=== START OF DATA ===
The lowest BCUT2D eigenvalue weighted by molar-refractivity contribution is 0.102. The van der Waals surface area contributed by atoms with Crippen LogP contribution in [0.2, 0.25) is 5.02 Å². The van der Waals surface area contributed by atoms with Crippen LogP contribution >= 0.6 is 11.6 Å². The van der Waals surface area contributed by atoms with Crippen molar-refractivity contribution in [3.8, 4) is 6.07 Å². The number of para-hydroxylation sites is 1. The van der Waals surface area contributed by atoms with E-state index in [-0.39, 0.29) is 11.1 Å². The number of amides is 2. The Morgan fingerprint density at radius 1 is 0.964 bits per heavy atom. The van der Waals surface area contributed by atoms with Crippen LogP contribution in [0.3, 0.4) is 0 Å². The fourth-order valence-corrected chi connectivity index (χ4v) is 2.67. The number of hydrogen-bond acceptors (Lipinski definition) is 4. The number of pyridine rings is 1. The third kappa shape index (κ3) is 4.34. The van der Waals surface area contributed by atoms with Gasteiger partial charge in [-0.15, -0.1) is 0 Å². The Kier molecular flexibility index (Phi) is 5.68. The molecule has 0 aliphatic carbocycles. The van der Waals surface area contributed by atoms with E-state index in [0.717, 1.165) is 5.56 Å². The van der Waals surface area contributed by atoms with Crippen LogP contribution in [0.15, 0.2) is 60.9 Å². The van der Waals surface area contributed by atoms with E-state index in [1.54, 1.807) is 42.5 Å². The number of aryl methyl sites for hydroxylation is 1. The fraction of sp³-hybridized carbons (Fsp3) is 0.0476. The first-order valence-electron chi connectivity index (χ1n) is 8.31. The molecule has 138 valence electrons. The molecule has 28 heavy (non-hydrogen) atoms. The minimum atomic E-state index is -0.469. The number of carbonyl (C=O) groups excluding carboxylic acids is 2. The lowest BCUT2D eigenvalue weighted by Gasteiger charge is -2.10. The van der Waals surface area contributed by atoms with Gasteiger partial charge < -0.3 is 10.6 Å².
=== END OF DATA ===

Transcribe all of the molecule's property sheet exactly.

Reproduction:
The lowest BCUT2D eigenvalue weighted by molar-refractivity contribution is 0.102. The van der Waals surface area contributed by atoms with Crippen LogP contribution in [0.2, 0.25) is 5.02 Å². The van der Waals surface area contributed by atoms with Crippen LogP contribution >= 0.6 is 11.6 Å². The van der Waals surface area contributed by atoms with Crippen molar-refractivity contribution in [3.8, 4) is 6.07 Å². The number of para-hydroxylation sites is 1. The van der Waals surface area contributed by atoms with E-state index in [-0.39, 0.29) is 11.1 Å². The number of amides is 2. The Morgan fingerprint density at radius 1 is 0.964 bits per heavy atom. The van der Waals surface area contributed by atoms with Crippen LogP contribution in [0.3, 0.4) is 0 Å². The fourth-order valence-corrected chi connectivity index (χ4v) is 2.67. The number of hydrogen-bond acceptors (Lipinski definition) is 4. The number of pyridine rings is 1. The third kappa shape index (κ3) is 4.34. The van der Waals surface area contributed by atoms with Gasteiger partial charge in [-0.15, -0.1) is 0 Å². The Kier molecular flexibility index (Phi) is 5.68. The molecule has 0 aliphatic carbocycles. The van der Waals surface area contributed by atoms with E-state index in [0.717, 1.165) is 5.56 Å². The van der Waals surface area contributed by atoms with Crippen LogP contribution in [0.15, 0.2) is 60.9 Å². The van der Waals surface area contributed by atoms with E-state index in [1.54, 1.807) is 42.5 Å². The number of aryl methyl sites for hydroxylation is 1. The fraction of sp³-hybridized carbons (Fsp3) is 0.0476. The first-order valence-electron chi connectivity index (χ1n) is 8.31. The molecule has 138 valence electrons. The molecule has 28 heavy (non-hydrogen) atoms. The minimum atomic E-state index is -0.469. The number of carbonyl (C=O) groups excluding carboxylic acids is 2. The lowest BCUT2D eigenvalue weighted by Gasteiger charge is -2.10. The van der Waals surface area contributed by atoms with Gasteiger partial charge < -0.3 is 10.6 Å².